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litman252
05-13-2006, 07:46 PM
Hello all,
I did a search on blades and decided on a Lenox 18tpi for my 4x6 horizontal/vertical saw. My only question is that the MSC supply catalog lists a thickness of .020" and my saw calls for a .025". Would this be the wrong
blade??

Link- http://www1.mscdirect.com/CGI/NNSRIT?PMPXNO=4473780&PMT4NO=7601643

Is there a better place to order them from??

Thanks,
Tony

PHiers
05-13-2006, 08:05 PM
Why not just buy the 14-18 vari-tooth one? It is .25 thick. I think if you went to a .20 thick blade you would have to adjust your guides to make them cut straight.

I buy the Morse blades from Enco, they are the .25 thick.

litman252
05-13-2006, 08:10 PM
I mostly cut 1/8-3/16" material and was thinking that the 14TPI was getting a little to course, am I wrong?? I do go up to 1/4" at times.

Tony

PHiers
05-13-2006, 08:24 PM
I have cut anything from 1/4th to 4 inch diameter without any problems using the vari-tooth blades. For 1/8 inch stuff I just use a hacksaw with 32tpi blade if it is round stock, if it is plate I put it in the vise on a angle to keep more teeth in contact with the metal and the vari-tooth works fine.

PHiers
05-13-2006, 08:29 PM
Enco www.use-enco.com has Starrett 18 tooth .025 thick blades for 11.13 each. They are on page 409 of their big book. They also have the flex back ones at 10.30.


Hope this helps.

Edited to add. They also have Kennametal Bi Metal ones in the .025, page 406

darryl
05-13-2006, 09:18 PM
On my 4x6, the .025 thick blades don't last very long, they crack all over the length in a fairly short time. They don't like constantly bending around those small wheels. All I use now are the .020 thick ones, and the guides are adjusted to suit.

litman252
05-21-2006, 10:28 PM
What feed rate do you guys use, mine is a Jet if it matters. Back the spring off or a little tension???
Thanks,
Tony

lugnut
05-21-2006, 11:45 PM
I’ve been using a 4X6 H/V saw for years and really like it. I’m just a home shop, mostly dinking, but do get into some heavy cutting every once in a while. I think my saw is one of the most used (other than the drill press) in my shop. I buy good quality Bi-Metal blades .025 X 14 tooth ($25) and they last most of a year unless I screw up and try to cut some hardened thing or get to close to a weld or torch cut.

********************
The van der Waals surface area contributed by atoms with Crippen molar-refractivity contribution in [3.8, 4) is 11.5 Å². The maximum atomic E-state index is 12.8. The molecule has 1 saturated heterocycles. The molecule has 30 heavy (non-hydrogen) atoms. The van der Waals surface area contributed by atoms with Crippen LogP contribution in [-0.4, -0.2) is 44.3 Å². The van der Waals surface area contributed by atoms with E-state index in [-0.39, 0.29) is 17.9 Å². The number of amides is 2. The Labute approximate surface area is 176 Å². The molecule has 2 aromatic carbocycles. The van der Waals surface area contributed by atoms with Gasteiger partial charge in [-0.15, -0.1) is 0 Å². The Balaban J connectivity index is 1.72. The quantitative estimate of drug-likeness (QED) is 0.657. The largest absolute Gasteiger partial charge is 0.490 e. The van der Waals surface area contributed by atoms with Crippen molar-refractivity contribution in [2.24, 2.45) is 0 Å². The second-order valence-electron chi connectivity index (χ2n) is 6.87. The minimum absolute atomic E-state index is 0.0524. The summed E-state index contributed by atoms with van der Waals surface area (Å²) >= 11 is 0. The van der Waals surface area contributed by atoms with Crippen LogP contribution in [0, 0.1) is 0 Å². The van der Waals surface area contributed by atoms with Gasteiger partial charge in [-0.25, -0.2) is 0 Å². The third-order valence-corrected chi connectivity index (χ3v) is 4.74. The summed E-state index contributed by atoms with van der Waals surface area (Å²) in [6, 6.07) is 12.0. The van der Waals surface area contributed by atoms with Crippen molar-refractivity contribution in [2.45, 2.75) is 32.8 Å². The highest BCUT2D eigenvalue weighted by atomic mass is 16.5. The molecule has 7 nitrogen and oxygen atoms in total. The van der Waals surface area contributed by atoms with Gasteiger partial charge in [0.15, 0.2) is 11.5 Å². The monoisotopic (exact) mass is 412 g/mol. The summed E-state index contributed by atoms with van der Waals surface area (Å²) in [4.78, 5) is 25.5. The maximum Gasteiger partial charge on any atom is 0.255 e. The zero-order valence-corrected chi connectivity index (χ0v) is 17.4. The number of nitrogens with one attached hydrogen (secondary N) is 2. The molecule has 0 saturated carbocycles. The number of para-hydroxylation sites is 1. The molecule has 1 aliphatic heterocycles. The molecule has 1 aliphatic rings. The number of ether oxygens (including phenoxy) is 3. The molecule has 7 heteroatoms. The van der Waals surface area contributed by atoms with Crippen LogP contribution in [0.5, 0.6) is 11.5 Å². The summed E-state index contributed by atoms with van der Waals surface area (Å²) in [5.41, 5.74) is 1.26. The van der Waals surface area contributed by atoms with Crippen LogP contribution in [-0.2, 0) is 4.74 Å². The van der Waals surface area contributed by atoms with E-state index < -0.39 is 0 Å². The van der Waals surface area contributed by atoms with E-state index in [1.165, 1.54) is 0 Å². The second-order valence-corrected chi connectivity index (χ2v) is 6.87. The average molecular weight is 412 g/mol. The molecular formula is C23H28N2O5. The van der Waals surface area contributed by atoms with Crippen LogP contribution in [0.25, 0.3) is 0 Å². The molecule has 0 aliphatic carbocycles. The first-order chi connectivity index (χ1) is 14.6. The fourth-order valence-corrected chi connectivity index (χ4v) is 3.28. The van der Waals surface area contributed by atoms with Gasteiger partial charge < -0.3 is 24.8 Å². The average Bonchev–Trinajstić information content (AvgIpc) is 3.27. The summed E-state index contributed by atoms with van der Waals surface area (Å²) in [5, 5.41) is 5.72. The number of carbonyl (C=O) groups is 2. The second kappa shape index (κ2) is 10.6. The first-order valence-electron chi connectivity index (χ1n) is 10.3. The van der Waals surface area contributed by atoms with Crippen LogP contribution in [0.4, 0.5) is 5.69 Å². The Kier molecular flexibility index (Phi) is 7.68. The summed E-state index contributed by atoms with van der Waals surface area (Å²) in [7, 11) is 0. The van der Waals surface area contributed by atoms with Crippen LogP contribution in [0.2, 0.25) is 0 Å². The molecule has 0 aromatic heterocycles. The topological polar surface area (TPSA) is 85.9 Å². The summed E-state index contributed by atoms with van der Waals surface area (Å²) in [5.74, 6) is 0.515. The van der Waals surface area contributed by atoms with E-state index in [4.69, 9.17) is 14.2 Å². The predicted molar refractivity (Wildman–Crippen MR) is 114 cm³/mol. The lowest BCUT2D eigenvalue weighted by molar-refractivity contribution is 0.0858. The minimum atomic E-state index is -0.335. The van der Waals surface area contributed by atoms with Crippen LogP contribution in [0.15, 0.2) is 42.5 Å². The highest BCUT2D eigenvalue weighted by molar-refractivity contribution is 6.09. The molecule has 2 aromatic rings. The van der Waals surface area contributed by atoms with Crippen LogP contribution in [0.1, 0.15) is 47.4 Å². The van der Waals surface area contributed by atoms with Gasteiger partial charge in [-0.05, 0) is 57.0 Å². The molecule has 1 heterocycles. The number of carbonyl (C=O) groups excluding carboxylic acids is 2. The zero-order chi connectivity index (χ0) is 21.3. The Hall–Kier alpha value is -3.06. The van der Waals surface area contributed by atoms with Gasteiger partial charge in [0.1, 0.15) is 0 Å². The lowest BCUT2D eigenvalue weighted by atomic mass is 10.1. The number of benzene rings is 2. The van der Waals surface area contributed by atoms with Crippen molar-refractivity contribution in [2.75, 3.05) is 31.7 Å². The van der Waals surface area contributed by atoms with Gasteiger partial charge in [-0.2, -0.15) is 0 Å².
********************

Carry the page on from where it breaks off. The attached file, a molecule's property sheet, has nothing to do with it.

I read somewhere, maybe here, that if you take a stone and round off the back side of the blade, that it will prevent it from cracking. I’ve been doing that and have not had a blade break of crack. ???
Mel

japcas
05-22-2006, 07:25 AM
The spring rate you set on the saw mostly depends on what you are sawing. The main thing to remember is that you don't want the saw to sit there and rub against the part. I have found that for softer materials and thin matereials that I will increase the tension a little to keep the saw from wanting to basically fall through the piece which can rip the teeth off of the blades. For materials such as a wide piece of steel I run it with virtually no tension to keep the saw from just sitting there and rubbing on the part. You should be able to tell by watching the saw if it is cutting well or rubbing more than it should.

sch
05-22-2006, 08:26 AM
A google on 4x6 bandsaw blade tensioning reiterates what I have read in the past. The 4x6 tensioner just barely gets up to the suggested 25kpsi tension level with unassisted hand tightening of the tensioner knob, and for a lot of us that aren't as strong as we used to be, it is a challenge to get much above 15-18kpsi. Several have described auxiliary handles easily made with
pins that insert into holes in the tensioner knob to allow easier torquing of the knob into the desired range. I know that this differs from the downward force spring previous posters are discussing.
Steve

darryl
05-22-2006, 02:22 PM
Interesting. I've never heard of adjusting the blade tension to suit the material being cut. I'll have to look into that, could be another 'tool' to use to optimize cutting.
Worst experience I've had with the bandsaw is cutting styrofoam. The particles just build up on the wheels and the tension increases until the blade snaps. I cut a lot of pvc, and I definitely have to keep the swarf cleared away. Time for a custom air nozzle blowing just above the lower guide bearings to do this job. I think I'll rig up a lower wheel scraper to help keep stuff off the wheel as well. Most of my cutting is in the vertical mode, so I don't have the benefit of gravity to help me keep it clean.

Maybe a small rotating brush on either side of the blade would be good enough to keep swarf away. Hmm. Would be a lot less power hungry than using air. I see another project in the works-

japcas
05-22-2006, 02:36 PM
Darryl, the spring tension I was referrning to was the downfeed pressure that is adjusted by the spring on the side of these 4x6 saws. You want the saw blade as tight as you can get it by hand or if need be with a little bit of assistance. With the knobs that are on these saws it would be virtually impossible to overtighten and break the blade.